Henriette Wegner (born 1 October 1805 in Hamburg, died 25 November 1875 in Christiania), née Henriette Seyler, was a Norwegian businesswoman and philanthropist, a member of the Hanseatic Berenberg banking dynasty of Hamburg and the wife of the Norwegian industrialist Benjamin Wegner. She was briefly a co-owner of Berenberg Bank, and was also noted for her work for the homeless in Norway. During her life she was a citizen of the city-republic of Hamburg, of France during the Napoleonic Wars, and finally of Norway from 1824.
Henriette Wegner, drawn by her sister Molly in 1827, aged 22
October 1, 1805
|Died||November 25, 1875 (aged 70)|
|Resting place||Old Aker Cemetery, Oslo|
|Citizenship||Hamburg, France, Norway|
|Parent(s)||L.E. Seyler and Anna Henriette Gossler|
Childhood in HamburgEdit
Born Henriette Seyler in the city-republic of Hamburg, she was the youngest daughter of the banker L.E. Seyler and Anna Henriette Gossler, and a granddaughter of the Swiss-born theatre director Abel Seyler and of the Hamburg bankers Johann Hinrich Gossler and Elisabeth Berenberg, whose Belgian-origined family had founded Berenberg Bank in 1590. Her father L.E. Seyler was a co-owner of Berenberg Bank for 48 years as well as President of the Commerz-Deputation and a member of the Hamburg Parliament, and her family was one of Hamburg's most prominent Hanseatic families. On her father's side, she was a descendant of the Swiss Calvinist theologian Friedrich Seyler and of the Basel patrician families Burckhardt, Socin, Merian, Faesch and Meyer zum Pfeil; on her mother's side she was also descended from families like Amsinck and Welser.
The year after her birth, Hamburg was occupied by Napoleonic France and then briefly incorporated into the Bouches-de-l'Elbe département of the French Empire, before again becoming a sovereign city-republic after the Napoleonic Wars. During the French occupation, her father was held as a hostage along with a handful of the city's other prominent merchants for some time, and Berenberg Bank later moved its headquarters to their private home. Like most of Hamburg's elite, the family was fiercely Anglophile.
Life in NorwayEdit
On 15 May 1824, she married the businessman Benjamin Wegner in St. Nicholas' Church, Hamburg; born in Königsberg, he had two years earlier moved to Norway as director-general and co-owner of the Blue Color Works, a mining company and the world's largest manufacturer of cobalt blue as well as Norway's largest industrial enterprise. He later also acquired several other enterprises and estates in Norway. They lived at Fossum Manor until 1836, when they acquired Frogner Manor in what is now the borough of Frogner in west end Oslo; the estate also included Frognerseteren and parts of Nordmarka. The 1820s neoclassical pavilion found in Frogner Park was a wedding gift given to her, which was moved from the family's former home Fossum Manor in the late 1830s.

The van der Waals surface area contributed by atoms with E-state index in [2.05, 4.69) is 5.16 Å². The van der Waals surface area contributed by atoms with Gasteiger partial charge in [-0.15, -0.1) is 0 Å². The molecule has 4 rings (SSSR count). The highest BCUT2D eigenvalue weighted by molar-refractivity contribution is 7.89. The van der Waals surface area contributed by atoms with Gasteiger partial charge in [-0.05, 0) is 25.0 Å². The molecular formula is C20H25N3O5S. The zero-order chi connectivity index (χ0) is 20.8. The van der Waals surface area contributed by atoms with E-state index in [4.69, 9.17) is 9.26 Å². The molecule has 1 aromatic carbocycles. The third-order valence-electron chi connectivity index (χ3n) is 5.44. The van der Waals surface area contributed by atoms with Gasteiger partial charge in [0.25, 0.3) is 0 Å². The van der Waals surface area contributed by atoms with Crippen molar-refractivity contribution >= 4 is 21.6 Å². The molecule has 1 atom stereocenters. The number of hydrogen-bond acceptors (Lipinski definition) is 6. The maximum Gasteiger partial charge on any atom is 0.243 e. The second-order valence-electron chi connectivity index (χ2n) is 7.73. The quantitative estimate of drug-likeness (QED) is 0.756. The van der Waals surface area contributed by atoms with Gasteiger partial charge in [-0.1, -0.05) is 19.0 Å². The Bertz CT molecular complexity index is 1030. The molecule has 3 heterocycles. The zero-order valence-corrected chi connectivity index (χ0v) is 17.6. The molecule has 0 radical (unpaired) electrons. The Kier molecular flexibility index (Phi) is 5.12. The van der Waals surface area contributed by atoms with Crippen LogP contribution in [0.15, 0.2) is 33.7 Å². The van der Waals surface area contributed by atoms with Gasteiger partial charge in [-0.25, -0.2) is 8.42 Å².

As the wife of one of Norway's leading industrialists and mistress of Frogner Manor, she was one of the leading women of Norwegian high society, particularly from the 1830s, when the family moved from rural Modum to Frogner Manor outside the capital. Following the death of her father, she was a co-owner of Berenberg Bank in Hamburg until 31 December 1836, although her interests were managed by her brother-in-law. By contemporaries, she was described as a "lovable" character. She was also noted for her social commitment, and was chairwoman and board member of the Norwegian Charity for the Homeless for over twenty years. She also endowed a substantial amount to helping the homeless.
She had six children, of which five survived into adulthood. Her oldest son Johann Ludwig Wegner (1830–1893) was a judge and married Blanca Bretteville, a daughter of Prime Minister Christian Zetlitz Bretteville; her second son Heinrich Benjamin Wegner (1833–1911) was a timber merchant and married Henriette Vibe, a daughter of the classical philologist Ludvig Vibe; her oldest daughter Sophie Wegner (1838–1906) married colonel and aide-de-camp to king Charles Hans Jacob Nørregaard; her youngest daughter Anna Henriette Wegner (1841–1918) married the theologian Bernhard Pauss; her youngest son George Wegner (1847–1881) was a supreme court barrister.
She was interred on 30 November 1875 at Gamle Aker Cemetery in Oslo.
- Percy Ernst Schramm, Neun Generationen: Dreihundert Jahre deutscher Kulturgeschichte im Lichte der Schicksale einer Hamburger Bürgerfamilie (1648–1948), vol. I, Göttingen 1963
- Lars Roede: "Industriherren Benjamin Wegner på Frogner," in Lars Roede, Frogner hovedgård: Bondegård, herskapsgård, byens gård (pp. 148–161), Pax forlag, 2012
- Hamburger Nachrichten, 19 April 1837, p. 5
- Kjell Arnljot Wig, Eventyret om Blaafarveværket, p. 144, Gyldendal Norsk Forlag, 1995
- Willibald Alexis (1828). Herbstreise durch Scandinavien. Schlesinger, Berlin 1828, vol. 1, pp. 107ff
- Morgenbladet, 7 December 1850, p. 4
- Morgenbladet, 8 June 1860, p. 1
- Aftenbladet, 30 December 1856, p. 3
- Den Norske Rigstidende, 23 December 1872, p. 2
- Rolf B. Wegner (the Elder), Familien Wegner, Halden, 1963
- Rolf B. Wegner (the Younger): Mine tippoldeforeldre Henriethe og Benjamin Wegner forteller, 2013